|Location||Southfield, Michigan, USA|
|Opening date||March 22, 1954|
|Closing date||April 15, 2015|
|Developer||J.L. Hudson Company|
|Management||Spinoso Real Estate Group (custody of mall during receivership)|
|Owner||CW Capital Asset Management LLC|
|No. of stores and services||100|
|No. of anchor tenants||4|
|Total retail floor area||1,449,719 sq ft (134,683.3 m2)|
|No. of floors||1|
Northland Center was a shopping mall on an approximately 159-acre (64 ha) site located at the intersection of Northwestern Highway and Greenfield Road in the City of Southfield, Michigan, an inner-ring suburb of Detroit, Michigan, United States. Construction began in 1952 and the mall opened on March 22, 1954.
Northland was a milestone for regional shopping centers in the postwar United States. Designed by Victor Gruen, the mall initially included a four-level Hudson's with a ring of stores surrounding it. In the 1960s it was joined by a modernistic cinema with a Cinerama screen. The mall was enclosed in the 1970s and expanded several times in its history. Managed by Spinoso Real Estate Group, Northland Center featured approximately 100 stores. Macy's, the last anchor, closed on March 22, 2015, exactly 61 years to the date of the mall's opening.
The historic J. L. Hudson Company, a major upscale Detroit based department store chain, built Northland Center. Hudson's—at its Downtown Detroit location on Woodward Avenue—grew to become the second largest department store (next to Macy's of New York City) in the United States. In 1948, architect Victor Gruen convinced Hudson's, then reluctant to build branch stores, to take advantage of suburban growth by constructing a ring of three shopping centers surrounding the city of Detroit. Of the others – Eastland Center, Southland Center, and Westland Center – Northland was the first to be built. These malls encircle Detroit's inner-ring of suburbs. At the time, Northland Center was the world's largest shopping center.
Northland Center became the first major postwar development in suburban Detroit and was the first of many forays into the suburbs by Hudson's. Some $30,000,000 was invested in constructing the facility. The first-year gross for the Northland Hudson's was $88,000,000.
Hudson's created new synergy through a merger with Dayton's of Minneapolis to form the Dayton–Hudson Corporation (now Target Corporation), re-branded as Marshall Field's in 2001. May Department Stores acquired Marshall Fields. Following a merger with May Department Stores, Federated renamed the stores Macy's on September 9, 2006.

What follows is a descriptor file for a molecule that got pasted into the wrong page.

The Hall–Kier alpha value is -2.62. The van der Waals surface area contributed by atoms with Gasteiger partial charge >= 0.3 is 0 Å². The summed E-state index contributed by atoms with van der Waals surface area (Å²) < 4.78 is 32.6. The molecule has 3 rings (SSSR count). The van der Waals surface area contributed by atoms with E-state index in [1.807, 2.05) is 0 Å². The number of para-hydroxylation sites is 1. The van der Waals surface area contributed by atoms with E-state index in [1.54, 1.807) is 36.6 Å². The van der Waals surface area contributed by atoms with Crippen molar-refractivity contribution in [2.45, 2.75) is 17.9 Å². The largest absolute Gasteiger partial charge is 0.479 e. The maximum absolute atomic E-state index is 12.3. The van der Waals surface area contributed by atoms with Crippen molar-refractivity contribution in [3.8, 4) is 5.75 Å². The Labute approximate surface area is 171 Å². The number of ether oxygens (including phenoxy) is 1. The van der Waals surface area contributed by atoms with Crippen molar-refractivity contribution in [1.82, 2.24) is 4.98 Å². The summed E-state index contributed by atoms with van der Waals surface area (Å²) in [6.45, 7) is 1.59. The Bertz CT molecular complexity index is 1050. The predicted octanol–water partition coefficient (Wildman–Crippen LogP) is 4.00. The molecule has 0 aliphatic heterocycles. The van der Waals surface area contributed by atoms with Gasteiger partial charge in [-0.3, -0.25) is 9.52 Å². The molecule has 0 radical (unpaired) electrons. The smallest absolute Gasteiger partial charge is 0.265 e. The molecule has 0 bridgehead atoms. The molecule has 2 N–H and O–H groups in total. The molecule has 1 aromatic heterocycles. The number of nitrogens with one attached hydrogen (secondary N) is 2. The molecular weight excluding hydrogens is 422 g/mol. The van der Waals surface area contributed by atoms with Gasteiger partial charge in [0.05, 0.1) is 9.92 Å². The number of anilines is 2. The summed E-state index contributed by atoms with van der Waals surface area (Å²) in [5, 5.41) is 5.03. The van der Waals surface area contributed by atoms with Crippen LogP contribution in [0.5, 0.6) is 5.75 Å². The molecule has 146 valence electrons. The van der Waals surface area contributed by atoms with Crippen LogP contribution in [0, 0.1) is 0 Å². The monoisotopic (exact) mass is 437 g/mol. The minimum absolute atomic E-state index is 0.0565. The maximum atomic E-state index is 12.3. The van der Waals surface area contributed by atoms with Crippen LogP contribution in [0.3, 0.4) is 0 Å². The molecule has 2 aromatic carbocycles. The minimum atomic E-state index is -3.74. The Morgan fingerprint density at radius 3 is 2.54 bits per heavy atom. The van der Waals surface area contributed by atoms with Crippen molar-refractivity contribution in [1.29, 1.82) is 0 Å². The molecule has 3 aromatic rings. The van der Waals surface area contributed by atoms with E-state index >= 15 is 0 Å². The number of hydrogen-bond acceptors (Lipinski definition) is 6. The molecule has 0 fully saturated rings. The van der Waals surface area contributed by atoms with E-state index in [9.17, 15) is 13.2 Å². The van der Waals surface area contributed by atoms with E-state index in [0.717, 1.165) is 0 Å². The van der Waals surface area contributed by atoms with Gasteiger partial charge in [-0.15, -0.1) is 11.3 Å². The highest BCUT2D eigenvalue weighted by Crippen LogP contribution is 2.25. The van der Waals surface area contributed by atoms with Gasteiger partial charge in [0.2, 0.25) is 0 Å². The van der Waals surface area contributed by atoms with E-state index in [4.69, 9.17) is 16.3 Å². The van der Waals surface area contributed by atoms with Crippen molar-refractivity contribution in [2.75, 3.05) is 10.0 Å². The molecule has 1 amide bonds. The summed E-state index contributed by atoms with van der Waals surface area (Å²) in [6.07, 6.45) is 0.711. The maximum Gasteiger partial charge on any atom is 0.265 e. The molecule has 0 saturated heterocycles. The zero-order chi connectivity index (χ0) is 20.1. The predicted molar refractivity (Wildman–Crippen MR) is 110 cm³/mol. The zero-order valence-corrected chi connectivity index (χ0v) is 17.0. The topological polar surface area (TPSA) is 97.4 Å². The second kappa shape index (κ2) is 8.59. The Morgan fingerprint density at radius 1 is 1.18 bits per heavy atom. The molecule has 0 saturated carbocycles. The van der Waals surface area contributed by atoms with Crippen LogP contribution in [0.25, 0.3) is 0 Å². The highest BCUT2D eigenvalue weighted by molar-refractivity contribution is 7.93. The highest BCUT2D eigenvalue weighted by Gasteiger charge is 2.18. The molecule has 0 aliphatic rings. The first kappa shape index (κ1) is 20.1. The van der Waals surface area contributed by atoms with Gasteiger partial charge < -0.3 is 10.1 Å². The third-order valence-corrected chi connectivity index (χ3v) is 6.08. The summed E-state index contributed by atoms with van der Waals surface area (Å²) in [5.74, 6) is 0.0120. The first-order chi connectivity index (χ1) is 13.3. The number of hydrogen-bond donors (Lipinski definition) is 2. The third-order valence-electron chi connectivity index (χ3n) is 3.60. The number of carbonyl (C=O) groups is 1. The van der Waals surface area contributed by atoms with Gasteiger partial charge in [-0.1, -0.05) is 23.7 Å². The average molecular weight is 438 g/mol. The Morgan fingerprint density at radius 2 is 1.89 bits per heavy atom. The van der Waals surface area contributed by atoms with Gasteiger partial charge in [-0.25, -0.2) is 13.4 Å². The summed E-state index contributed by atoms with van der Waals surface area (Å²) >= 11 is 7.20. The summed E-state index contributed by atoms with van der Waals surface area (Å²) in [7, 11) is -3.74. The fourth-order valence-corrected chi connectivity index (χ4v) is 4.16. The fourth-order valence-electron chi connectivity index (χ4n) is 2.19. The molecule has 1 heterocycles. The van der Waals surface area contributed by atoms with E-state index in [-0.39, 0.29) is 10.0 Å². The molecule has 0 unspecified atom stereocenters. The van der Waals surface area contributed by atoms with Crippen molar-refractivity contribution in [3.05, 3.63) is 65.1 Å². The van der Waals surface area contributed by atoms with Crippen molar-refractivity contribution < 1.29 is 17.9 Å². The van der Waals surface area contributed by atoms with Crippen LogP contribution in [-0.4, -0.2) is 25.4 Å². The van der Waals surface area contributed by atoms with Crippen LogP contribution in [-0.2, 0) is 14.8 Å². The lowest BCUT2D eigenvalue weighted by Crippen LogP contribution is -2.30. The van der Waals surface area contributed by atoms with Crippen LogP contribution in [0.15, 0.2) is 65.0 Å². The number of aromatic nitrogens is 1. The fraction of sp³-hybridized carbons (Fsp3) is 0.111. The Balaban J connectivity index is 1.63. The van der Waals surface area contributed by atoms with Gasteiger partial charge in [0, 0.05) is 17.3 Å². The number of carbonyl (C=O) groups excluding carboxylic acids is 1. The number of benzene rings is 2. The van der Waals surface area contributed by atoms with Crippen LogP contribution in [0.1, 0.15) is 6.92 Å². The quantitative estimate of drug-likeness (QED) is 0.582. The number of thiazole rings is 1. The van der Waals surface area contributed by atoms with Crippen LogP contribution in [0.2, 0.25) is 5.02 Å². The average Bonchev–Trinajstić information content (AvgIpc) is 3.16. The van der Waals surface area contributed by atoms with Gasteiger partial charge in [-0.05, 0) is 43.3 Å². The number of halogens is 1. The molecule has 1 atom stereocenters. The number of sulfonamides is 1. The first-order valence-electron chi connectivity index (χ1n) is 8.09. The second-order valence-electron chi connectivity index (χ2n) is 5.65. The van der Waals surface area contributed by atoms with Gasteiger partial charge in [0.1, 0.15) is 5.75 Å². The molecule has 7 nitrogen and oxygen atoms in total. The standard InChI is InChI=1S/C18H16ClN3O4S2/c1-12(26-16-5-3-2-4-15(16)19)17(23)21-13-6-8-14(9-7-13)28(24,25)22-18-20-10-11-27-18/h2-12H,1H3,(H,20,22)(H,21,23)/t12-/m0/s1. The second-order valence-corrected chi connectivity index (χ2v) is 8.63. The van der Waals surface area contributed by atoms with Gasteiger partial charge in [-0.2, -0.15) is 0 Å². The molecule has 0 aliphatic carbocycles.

Designed by Victor Gruen, the shopping center opened to much fanfare. Articles about the center appeared in national media outlets such as The Wall Street Journal, Time, Look, Life, Ladies Home Journal and Newsweek. Reviewers had heralded the Northland as the future of shopping in post-war America. Besides Hudson's, Northland opened with a number of other local retailers including: Hughes & Hatcher, Barna-Bee Children's Shops, Cunningham Drug, Baker's Shoes, Chandler's Shoes, Big Boy restaurant, Himelhoch's, Winkelman's, S.S. Kresge Corporation, Robinson Furniture, Better Made Potato Chips, Kroger, and Sanders in the two-million-square-foot center. Northland featured auditoriums, a bank, post office, infirmary, sculptures, fountains, an office for lost children, lavish landscaping, and free gasoline for customers who had run out.
Gruen would later grow disenchanted with the malls he helped start with Northland. The architect, who also designed suburban Detroit's three other "directional" malls (Eastland Center, Westland Center, and Southland Center), Chicago's Randhurst, and South Jersey's Cherry Hill Mall, pronounced himself disillusioned with the ugliness and fast-buck approach of many projects. "I refuse to pay alimony for those bastard developments", he told Time magazine.
Northland Center was enclosed as a mall in 1974, the same year that J. C. Penney was added. Federated Department Stores short-lived MainStreet chain opened in 1985 and was later acquired by and rechristed Kohl's. T.J. Maxx, Montgomery Ward, and a food court were both added in 1991.